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Jon Snow joins medics to consider if medical research can save cyclists’ lives

11:01 03 February 2014

Forty delegates attended the seminar to discuss whether advances in medicine and research at Barts Health NHS Trust can reduce the number of people killed or seriously injured from cycling incidents

Forty delegates attended the seminar to discuss whether advances in medicine and research at Barts Health NHS Trust can reduce the number of people killed or seriously injured from cycling incidents

Gary Schwartz

Can advances in medicine and research at Barts Health NHS Trust reduce the number of people killed or seriously injured from cycling incidents?

That was the question discussed by forty delegates who met in London to discuss innovations in trauma care and injury prevention at a Cycling seminar led by Barts Charity. It was supported by clinicians at Barts Health NHS Trust and researchers at Barts and The London School of Medicine and Dentistry.

The discussion with cycling experts and enthusiasts as well as Barts Charity ambassadors was hosted by Channel 4 News journalist, presenter and keen cyclist Jon Snow. The group looked at data sources to inform what we know about injury and mortality, interventions to treat trauma patients and how data can be used to inform prevention strategies, and long term trauma outcomes.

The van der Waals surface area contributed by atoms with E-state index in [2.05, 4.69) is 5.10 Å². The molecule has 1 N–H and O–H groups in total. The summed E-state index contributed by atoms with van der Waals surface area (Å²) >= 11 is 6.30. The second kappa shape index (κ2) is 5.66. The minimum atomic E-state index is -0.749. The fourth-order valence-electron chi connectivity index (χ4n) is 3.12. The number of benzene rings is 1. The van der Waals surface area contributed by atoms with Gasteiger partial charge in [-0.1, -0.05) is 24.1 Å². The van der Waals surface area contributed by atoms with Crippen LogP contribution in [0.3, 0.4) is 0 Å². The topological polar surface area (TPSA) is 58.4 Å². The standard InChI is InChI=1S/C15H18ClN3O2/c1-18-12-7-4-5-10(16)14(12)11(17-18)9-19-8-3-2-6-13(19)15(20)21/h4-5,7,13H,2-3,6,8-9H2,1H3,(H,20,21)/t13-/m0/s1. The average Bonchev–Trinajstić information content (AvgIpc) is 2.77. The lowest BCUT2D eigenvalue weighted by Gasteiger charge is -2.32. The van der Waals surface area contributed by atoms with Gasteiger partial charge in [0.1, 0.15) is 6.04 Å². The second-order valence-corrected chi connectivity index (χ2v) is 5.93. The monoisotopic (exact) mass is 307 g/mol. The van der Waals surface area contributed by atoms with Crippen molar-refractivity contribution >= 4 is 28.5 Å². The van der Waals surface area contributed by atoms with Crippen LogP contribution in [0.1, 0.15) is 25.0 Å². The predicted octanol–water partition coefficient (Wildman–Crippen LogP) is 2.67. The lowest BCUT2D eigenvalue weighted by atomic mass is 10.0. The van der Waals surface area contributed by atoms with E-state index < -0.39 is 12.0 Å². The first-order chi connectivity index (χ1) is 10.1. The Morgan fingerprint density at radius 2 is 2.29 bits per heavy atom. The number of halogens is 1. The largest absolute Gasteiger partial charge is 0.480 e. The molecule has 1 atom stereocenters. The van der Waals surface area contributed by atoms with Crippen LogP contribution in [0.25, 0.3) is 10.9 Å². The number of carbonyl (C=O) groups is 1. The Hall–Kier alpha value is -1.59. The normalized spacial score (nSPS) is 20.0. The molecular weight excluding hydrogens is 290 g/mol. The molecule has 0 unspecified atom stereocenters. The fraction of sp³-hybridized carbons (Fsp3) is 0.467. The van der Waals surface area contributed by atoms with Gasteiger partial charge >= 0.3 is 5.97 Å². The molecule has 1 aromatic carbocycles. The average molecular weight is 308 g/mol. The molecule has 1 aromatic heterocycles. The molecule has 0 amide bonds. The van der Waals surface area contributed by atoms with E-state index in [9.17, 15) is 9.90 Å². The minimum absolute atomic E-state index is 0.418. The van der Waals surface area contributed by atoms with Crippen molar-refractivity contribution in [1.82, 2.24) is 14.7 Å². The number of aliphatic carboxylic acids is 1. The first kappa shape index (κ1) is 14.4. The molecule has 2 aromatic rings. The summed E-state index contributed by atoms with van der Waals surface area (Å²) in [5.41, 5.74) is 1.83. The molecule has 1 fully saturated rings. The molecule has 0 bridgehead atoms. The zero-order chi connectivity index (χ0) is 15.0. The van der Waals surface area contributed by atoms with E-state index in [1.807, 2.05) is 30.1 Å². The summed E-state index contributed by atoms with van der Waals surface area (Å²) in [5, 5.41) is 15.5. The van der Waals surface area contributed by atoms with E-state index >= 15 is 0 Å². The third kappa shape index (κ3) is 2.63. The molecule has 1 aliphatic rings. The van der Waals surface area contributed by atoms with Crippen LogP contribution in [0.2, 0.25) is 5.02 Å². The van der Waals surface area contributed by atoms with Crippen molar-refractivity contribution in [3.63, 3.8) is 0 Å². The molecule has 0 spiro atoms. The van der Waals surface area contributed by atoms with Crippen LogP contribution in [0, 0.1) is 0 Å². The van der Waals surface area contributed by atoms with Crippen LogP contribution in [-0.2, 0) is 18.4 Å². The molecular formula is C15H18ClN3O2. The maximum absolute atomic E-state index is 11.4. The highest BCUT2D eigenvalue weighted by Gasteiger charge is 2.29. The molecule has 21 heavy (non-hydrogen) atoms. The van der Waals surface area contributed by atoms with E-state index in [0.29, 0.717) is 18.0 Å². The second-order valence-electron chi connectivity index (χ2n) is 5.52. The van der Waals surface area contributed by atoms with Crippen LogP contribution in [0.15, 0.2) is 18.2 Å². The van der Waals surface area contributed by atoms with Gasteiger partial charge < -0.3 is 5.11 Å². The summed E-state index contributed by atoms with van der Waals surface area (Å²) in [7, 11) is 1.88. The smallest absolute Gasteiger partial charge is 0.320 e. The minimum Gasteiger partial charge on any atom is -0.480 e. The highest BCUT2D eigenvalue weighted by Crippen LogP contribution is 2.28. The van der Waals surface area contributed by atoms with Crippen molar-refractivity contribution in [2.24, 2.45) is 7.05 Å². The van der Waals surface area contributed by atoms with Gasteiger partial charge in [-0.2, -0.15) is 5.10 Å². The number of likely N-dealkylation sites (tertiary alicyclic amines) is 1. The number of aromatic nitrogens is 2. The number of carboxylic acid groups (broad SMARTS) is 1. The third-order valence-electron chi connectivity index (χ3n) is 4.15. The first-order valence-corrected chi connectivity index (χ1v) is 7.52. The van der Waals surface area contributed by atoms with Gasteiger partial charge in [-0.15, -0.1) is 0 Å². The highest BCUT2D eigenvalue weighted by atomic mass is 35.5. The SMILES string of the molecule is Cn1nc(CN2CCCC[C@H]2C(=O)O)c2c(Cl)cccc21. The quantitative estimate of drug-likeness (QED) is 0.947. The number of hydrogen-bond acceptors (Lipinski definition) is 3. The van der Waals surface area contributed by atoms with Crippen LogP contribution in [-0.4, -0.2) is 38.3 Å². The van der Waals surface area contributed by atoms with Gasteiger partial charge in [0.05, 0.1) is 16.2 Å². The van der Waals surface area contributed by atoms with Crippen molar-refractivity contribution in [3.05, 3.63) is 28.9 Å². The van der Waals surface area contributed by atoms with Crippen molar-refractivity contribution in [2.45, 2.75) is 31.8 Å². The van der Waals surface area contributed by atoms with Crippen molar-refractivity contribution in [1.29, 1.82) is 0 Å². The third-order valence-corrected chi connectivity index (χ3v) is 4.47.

They decided that implementing injury prevention strategies driven by better and more detailed data about cycling incidents is the only way to reduce immediate deaths from cycling.

Belinda Dee, head of Development at Barts Charity, said: “Innovations to make cycling safe and accessible are worthy of investment; regular cyclists on average have the fitness of someone 10 years younger, are half as likely to suffer from heart disease and 27 per cent less likely to have a stroke.

“Every death through cycling is entirely preventable, with countless lives shattered by the ripple effect of these tragic events.”

Barts Charity will now use the information from the seminar to develop new and innovative projects including sharing insights into trauma science with other international centres of learning; creating a bespoke injury database; investigating public perceptions of injury risk; evaluating current Local Authority injury interventions and creating an essential online web-resource to provide psychological support to long-term trauma survivors.

Overall, cycling fatalities in the capital have decreased since 2002. There were 118m cycle journeys made in London in 2002 with 20 fatalities, compared to 209m cycle journeys in 2012 and 14 deaths.

However, there is evidence that reduction in mortality is due to improvements in trauma and emergency care at Major Trauma Centres such as The Royal London Hospital in Whitechapel, rather than effective pre-collision interventions

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